Pharmacological approaches targeting immune cell and oxidative biology in allergic asthma
Airway inflammation is one of the central features of asthma and chronic obstructive pulmonary disease (COPD). The mechanisms associated with the development and progression of airway inflammation have been widely studied in multiple populations and animal models. These studies have revealed involvement of various cell types and activation of intracellular signaling pathways, including Toll-like-receptors (TLRs) and transcription factors such as NF-кB, that result in activation of inflammatory genes. These have also recently been associated with mechanisms of oxidative biology. This is of important clinical significance, as the observed inefficacy of currently available treatments for severe asthma is widely attributed to oxidative stress. In addition to the physiological stress caused by infectious diseases, the human body is also exposed to environmental hazards and therapeutic drugs, which lead to non-infectious stress. Due to the constant exposure of the respiratory system to the environment, the lung is vulnerable to infectious agents that may cause acute pulmonary diseases and noninfectious chronic lung diseases, including asthma and COPD. Our published article discusses the role of TLRs and NF-кB in the context of asthma pathogenesis and oxidative biology, as well as the use of polyphenolic flavonoid compounds targeting oxidants and signaling pathways as potential therapeutic agents.
The severity and degree of allergic asthma exacerbations has been associated with environmental factors such as allergens, but is also dependent on the allergen type, duration and degree of exposure, and the patient’s overall health and genetics. Studies have identified several genes that contribute to patient’s susceptibility for allergic asthma onset, and the overall disease progression. Among these, a predominant role of TLRs, and contributions of polymorphisms in their associated genes (in particular TLR2, TLR4 and TLR7, TLR8 and TLR9) have been implicated in the physiopathology of asthma. Along with polymorphic variation in the TLR genes, genetic variation in regulatory and intracellular molecules involved in TLR signaling pathways have also been found to exhibit functions in allergic asthma onset and exacerbations.
In the past decades, multiple studies have demonstrated that NF-кB is vigorously involved in a myriad of inflammatory mechanisms. Thus, the name “central switch” justifies its role in the regulation of expression of over 300 genes in a cell-specific and stimulus-specific manner, ranging from normal cell physiological processes, inflammation, infection, metabolism of reactive oxidative species (ROS) and DNA damage, to cancer and autoimmune diseases. As airway injury persists due to allergen exposure, smoke, or other environmental irritants such as ozone and nitric oxide, it causes not only impairment of innate immunity, but also increased susceptibility of the lower respiratory tract to pathogens.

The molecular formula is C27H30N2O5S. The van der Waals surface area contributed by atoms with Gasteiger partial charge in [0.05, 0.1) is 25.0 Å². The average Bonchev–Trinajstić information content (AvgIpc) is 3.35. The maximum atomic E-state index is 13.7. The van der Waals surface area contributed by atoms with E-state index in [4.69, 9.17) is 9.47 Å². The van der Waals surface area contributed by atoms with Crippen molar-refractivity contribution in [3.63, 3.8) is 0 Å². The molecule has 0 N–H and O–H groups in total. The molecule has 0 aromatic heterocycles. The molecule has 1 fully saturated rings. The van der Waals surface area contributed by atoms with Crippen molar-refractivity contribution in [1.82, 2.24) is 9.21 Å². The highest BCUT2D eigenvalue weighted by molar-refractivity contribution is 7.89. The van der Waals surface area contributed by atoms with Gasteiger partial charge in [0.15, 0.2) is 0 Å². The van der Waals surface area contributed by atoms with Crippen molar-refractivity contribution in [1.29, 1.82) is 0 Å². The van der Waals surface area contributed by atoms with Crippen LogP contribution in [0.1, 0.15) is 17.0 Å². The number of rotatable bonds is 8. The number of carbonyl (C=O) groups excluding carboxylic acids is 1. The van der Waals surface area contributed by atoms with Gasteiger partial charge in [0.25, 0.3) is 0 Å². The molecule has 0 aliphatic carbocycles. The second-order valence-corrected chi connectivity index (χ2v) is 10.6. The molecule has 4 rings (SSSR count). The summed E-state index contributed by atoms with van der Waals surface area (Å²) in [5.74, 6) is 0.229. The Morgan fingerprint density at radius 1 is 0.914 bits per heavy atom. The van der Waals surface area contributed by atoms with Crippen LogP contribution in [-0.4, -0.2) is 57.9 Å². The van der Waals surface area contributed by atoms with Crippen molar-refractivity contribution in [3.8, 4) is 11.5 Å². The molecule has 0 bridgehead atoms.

The standard asthma treatment includes β2-agonists and systemic corticosteroids. Although treatment with corticosteroids is considered as the gold standard, various studies have reported a significant incidence of adverse effects with high dose and long-term use. In this context, molecules known to possess antioxidant activity along with ability to regulate intracellular signaling pathways, could be used in targeted adjuvant treatment of asthma. These include: flavonoids, beta-carotenes, lycopene, omega-3 and omega-6 fatty acids, thiol antioxidants, melatonin, carotenoids, resveratrol, vitamin C and E. However, given the vast degree of naturally occurring compounds exhibiting potent antioxidant activity and signatory intercepts in intracellular pathways, our published review limits its approach to flavonoids, in particular to Kaempferol, Quercetin, and Isorhamnetin flavonol. Overall, studies on this topic have provided evidence to show that natural molecules such as flavonoids possess strong antioxidant activity and ability to regulate intracellular signaling pathways. Therefore, these could be effectively utilized for safer and effective therapeutic approaches for asthma and other inflammatory lung diseases.
Vikas Mishra, Jaspreet Banga, Patricia Silveyra
Departments of Pediatrics and Biochemistry and Molecular Biology, The Pennsylvania State University,
College of Medicine, Hershey, PA, USA
Oxidative stress and cellular pathways of asthma and inflammation: Therapeutic strategies and pharmacological targets.
Mishra V, Banga J, Silveyra P
Pharmacol Ther. 2018 Jan